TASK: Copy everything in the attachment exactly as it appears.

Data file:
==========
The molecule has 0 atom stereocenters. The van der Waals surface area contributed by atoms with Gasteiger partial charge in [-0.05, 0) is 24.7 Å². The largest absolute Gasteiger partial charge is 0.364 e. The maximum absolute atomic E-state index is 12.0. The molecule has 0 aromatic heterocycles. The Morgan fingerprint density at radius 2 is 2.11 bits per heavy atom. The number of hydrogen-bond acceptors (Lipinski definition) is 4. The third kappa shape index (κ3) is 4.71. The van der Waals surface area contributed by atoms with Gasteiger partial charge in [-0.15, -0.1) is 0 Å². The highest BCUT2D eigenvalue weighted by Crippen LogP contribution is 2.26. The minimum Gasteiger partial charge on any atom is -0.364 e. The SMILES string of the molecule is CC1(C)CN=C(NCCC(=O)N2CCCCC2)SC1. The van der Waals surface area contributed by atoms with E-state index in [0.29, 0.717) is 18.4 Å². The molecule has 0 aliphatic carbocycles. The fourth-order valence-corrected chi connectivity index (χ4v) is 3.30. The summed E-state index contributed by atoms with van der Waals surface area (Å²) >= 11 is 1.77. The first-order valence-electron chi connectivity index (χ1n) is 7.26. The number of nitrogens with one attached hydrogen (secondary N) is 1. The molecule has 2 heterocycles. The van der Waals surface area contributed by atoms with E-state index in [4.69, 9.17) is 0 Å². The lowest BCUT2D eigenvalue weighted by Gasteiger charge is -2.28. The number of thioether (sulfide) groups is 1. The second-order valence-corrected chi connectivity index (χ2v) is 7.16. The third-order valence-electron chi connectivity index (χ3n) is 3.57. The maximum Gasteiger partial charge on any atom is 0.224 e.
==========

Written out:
The molecule has 0 atom stereocenters. The van der Waals surface area contributed by atoms with Gasteiger partial charge in [-0.05, 0) is 24.7 Å². The largest absolute Gasteiger partial charge is 0.364 e. The maximum absolute atomic E-state index is 12.0. The molecule has 0 aromatic heterocycles. The Morgan fingerprint density at radius 2 is 2.11 bits per heavy atom. The number of hydrogen-bond acceptors (Lipinski definition) is 4. The third kappa shape index (κ3) is 4.71. The van der Waals surface area contributed by atoms with Gasteiger partial charge in [-0.15, -0.1) is 0 Å². The highest BCUT2D eigenvalue weighted by Crippen LogP contribution is 2.26. The minimum Gasteiger partial charge on any atom is -0.364 e. The SMILES string of the molecule is CC1(C)CN=C(NCCC(=O)N2CCCCC2)SC1. The van der Waals surface area contributed by atoms with E-state index in [0.29, 0.717) is 18.4 Å². The molecule has 0 aliphatic carbocycles. The fourth-order valence-corrected chi connectivity index (χ4v) is 3.30. The summed E-state index contributed by atoms with van der Waals surface area (Å²) >= 11 is 1.77. The first-order valence-electron chi connectivity index (χ1n) is 7.26. The number of nitrogens with one attached hydrogen (secondary N) is 1. The molecule has 2 heterocycles. The van der Waals surface area contributed by atoms with E-state index in [4.69, 9.17) is 0 Å². The lowest BCUT2D eigenvalue weighted by Gasteiger charge is -2.28. The number of thioether (sulfide) groups is 1. The second-order valence-corrected chi connectivity index (χ2v) is 7.16. The third-order valence-electron chi connectivity index (χ3n) is 3.57. The maximum Gasteiger partial charge on any atom is 0.224 e.